©The Water's Edge/Greenbank Hotel
Five UK cities all food-lovers need to visit
From Michelin-starred haute cuisine to market stall food on the go, Britain’s cities can offer it all when it comes to good food
Perfect Neapolitan pizza, steamed Vietnamese buns, proper pie and mash… It’s comforting to think that you can sample truly brilliant cuisine from almost any part of the world, simply by exploring the UK a little. Nowadays, our fair isles are a treasure trove for those who like to dine in style, and going out to eat is, unsurprisingly, one of the most popular things to do in the UK. To whet your appetite, we’ve compiled a list of five cities that foodies can’t afford to miss.
Scallops at The Kitchin in Leith ©The Kitchin
1. Edinburgh, Scotland
You could spend days (or even weeks) touring Edinburgh’s wealth of quality restaurants, and cafés. But here are the need-to-know essentials: the sweeping riverside stretch of fashionable Leith, known as The Shore, is a sure-fire winner for premium eateries. These include The Kitchin, a refined-yet-rustic Michelin-starred venue where the exposed stone and brickwork hint at the building’s history as a former whisky store; thankfully, the cooking is just as accomplished as the décor. For food with a view, Harvey Nichols in the city centre offers a grand afternoon tea in its sky-high Forth Floor Restaurant, providing a splendid panorama across the city.
A platter of deli food available at Sawers, Belfast ©Sawers
2. Belfast, Northern Ireland
There are many ways to see Belfast, but one of the best is undoubtedly to eat and drink your way around it. See for yourself on a Princess culinary tour of the city, where you’ll visit local markets and traditional restaurants – sampling the goods along the way, of course. It’s also worth seeking out Sawers, a famous deli bursting at the seams with fancy food and drink to take away in hampers, plus freshly made sourdough sandwiches and gourmet salads to devour on the spot if you just can’t wait.
Brunch at The Water's Edge, Falmouth ©The Water's Edge/Greenbank Hotel
3. Falmouth, England
Beneath the surface of this quiet, charming coastal town lies a gastronomic haven, ruled by independent eateries that offer a peaceful alternative to hectic city dining. It may be difficult to tear yourself away from the scenic riverside walks, but wander to local institution The Water’s Edge and combine the views with first-class food. Set within the enticing Greenbank Hotel, this classy but comfortable restaurant overlooks the town harbour and serves everything from brunch to afternoon tea to Sunday lunch (catering for all diets), all with simple, contemporary flair.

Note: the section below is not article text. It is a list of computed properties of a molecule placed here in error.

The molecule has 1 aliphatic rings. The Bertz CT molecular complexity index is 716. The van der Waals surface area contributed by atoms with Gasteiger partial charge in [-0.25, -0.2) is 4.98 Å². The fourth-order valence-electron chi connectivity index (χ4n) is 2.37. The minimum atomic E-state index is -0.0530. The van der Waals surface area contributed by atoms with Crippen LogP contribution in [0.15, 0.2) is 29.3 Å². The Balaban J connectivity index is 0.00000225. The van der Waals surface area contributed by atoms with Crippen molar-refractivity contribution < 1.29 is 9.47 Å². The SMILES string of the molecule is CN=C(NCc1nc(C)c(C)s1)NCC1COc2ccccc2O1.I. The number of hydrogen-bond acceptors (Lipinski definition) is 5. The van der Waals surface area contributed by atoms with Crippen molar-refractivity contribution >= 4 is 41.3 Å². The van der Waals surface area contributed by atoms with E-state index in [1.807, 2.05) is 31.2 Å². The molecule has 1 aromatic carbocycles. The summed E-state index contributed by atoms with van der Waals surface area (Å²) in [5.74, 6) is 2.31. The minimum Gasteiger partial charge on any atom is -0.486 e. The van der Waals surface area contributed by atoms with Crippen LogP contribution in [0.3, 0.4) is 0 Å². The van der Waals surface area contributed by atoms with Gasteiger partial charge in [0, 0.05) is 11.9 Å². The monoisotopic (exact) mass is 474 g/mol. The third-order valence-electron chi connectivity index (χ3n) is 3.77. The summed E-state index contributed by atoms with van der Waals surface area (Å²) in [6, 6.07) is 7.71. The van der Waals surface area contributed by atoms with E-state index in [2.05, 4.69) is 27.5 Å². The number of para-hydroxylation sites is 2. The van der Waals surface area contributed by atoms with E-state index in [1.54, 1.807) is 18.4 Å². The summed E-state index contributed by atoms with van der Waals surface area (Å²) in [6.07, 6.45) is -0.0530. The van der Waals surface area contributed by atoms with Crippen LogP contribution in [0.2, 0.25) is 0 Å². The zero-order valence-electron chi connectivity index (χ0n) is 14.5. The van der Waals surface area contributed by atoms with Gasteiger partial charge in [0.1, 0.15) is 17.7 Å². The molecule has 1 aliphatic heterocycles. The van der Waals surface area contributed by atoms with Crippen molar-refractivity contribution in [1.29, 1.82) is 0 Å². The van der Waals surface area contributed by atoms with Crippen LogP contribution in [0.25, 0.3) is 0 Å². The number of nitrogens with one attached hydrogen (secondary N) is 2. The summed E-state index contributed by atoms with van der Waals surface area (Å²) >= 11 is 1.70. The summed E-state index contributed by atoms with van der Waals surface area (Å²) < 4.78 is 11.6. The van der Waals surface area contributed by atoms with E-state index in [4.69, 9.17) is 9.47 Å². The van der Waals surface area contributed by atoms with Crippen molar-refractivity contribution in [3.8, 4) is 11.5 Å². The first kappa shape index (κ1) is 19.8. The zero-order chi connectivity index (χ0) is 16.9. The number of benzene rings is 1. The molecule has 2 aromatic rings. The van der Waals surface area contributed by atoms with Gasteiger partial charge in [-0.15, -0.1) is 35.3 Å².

Chinatown, London ©Antonio Busiello/Robert Harding
4. London, England
You can eat a brilliant version of anything you like in London, so our advice is to explore, nibble and repeat. Wandering through ever-vibrant Chinatown in the city’s centre is an intoxicatingly colourful and aromatic experience, and great for all sorts of authentic Asian snacks. Meanwhile, over in east London, Broadway Market is a charming street lined with quirky cafés, eclectic restaurants and artisan market stalls. For somewhere with even more of a local feel, head south of the river to the Crystal Palace Triangle, a small, inviting neighbourhood hub boasting numerous upscale eating options. These include the marvellous Joanna’s, a smart bistro-style venue decked out with polished wood and tasteful vintage furniture that offers classic British and North American flavours.
A selection of dishes from The Bridge Tavern in Newcastle © The Bridge Tavern
5. Newcastle, England
This energetic northern city may be known for its epic sights (such as the Angel of the North) and a thriving arts scene, but it’s also one of the best places for foodies to visit in the UK. There’s a huge variety of culinary offerings to choose from, but one thing the city does particularly well is classic British dishes with a twist. Elegant bistro 21 is a fine place to sample this mix of traditional and contemporary – or, for something more casual, try the Bridge Tavern. Loved by locals, this unassuming and friendly gastropub serves ‘locally-sourced seasonal comfort food’ – or, to put it another way, pristine posh pub grub.